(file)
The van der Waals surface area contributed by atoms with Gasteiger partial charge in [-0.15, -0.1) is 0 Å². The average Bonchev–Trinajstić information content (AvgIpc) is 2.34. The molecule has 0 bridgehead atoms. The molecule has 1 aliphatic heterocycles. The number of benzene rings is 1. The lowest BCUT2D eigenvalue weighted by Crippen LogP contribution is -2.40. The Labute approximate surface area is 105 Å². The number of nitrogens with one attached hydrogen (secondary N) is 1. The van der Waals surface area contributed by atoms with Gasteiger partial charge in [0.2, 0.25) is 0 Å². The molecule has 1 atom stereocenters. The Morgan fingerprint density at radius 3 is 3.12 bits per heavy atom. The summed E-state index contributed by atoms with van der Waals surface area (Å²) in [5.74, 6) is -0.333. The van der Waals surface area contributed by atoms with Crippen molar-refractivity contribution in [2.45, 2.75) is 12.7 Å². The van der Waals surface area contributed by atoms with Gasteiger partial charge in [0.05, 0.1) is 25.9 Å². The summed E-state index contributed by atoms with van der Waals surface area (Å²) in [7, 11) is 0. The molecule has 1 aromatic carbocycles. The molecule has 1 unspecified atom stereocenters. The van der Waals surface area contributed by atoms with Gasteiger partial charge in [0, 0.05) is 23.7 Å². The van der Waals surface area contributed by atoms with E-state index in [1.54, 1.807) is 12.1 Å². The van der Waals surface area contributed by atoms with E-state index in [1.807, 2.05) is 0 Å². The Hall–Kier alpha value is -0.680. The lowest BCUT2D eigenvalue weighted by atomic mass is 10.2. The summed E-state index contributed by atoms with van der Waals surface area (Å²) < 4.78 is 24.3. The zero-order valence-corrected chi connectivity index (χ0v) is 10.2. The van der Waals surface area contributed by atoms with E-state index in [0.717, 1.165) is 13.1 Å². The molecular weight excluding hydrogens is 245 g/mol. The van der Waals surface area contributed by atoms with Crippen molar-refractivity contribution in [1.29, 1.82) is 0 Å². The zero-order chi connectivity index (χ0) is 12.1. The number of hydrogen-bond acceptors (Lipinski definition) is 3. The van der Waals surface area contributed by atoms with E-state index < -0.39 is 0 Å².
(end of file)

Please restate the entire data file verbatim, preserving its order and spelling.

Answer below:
The van der Waals surface area contributed by atoms with Gasteiger partial charge in [-0.15, -0.1) is 0 Å². The average Bonchev–Trinajstić information content (AvgIpc) is 2.34. The molecule has 0 bridgehead atoms. The molecule has 1 aliphatic heterocycles. The number of benzene rings is 1. The lowest BCUT2D eigenvalue weighted by Crippen LogP contribution is -2.40. The Labute approximate surface area is 105 Å². The number of nitrogens with one attached hydrogen (secondary N) is 1. The van der Waals surface area contributed by atoms with Gasteiger partial charge in [0.2, 0.25) is 0 Å². The molecule has 1 atom stereocenters. The Morgan fingerprint density at radius 3 is 3.12 bits per heavy atom. The summed E-state index contributed by atoms with van der Waals surface area (Å²) in [5.74, 6) is -0.333. The van der Waals surface area contributed by atoms with Crippen molar-refractivity contribution in [2.45, 2.75) is 12.7 Å². The van der Waals surface area contributed by atoms with Gasteiger partial charge in [0.05, 0.1) is 25.9 Å². The summed E-state index contributed by atoms with van der Waals surface area (Å²) in [7, 11) is 0. The molecule has 1 aromatic carbocycles. The molecule has 1 unspecified atom stereocenters. The van der Waals surface area contributed by atoms with Gasteiger partial charge in [0, 0.05) is 23.7 Å². The van der Waals surface area contributed by atoms with E-state index in [1.54, 1.807) is 12.1 Å². The van der Waals surface area contributed by atoms with E-state index in [1.807, 2.05) is 0 Å². The Hall–Kier alpha value is -0.680. The lowest BCUT2D eigenvalue weighted by atomic mass is 10.2. The summed E-state index contributed by atoms with van der Waals surface area (Å²) < 4.78 is 24.3. The zero-order valence-corrected chi connectivity index (χ0v) is 10.2. The van der Waals surface area contributed by atoms with E-state index in [0.717, 1.165) is 13.1 Å². The molecular weight excluding hydrogens is 245 g/mol. The van der Waals surface area contributed by atoms with Crippen molar-refractivity contribution in [1.29, 1.82) is 0 Å². The zero-order chi connectivity index (χ0) is 12.1. The number of hydrogen-bond acceptors (Lipinski definition) is 3. The van der Waals surface area contributed by atoms with E-state index < -0.39 is 0 Å².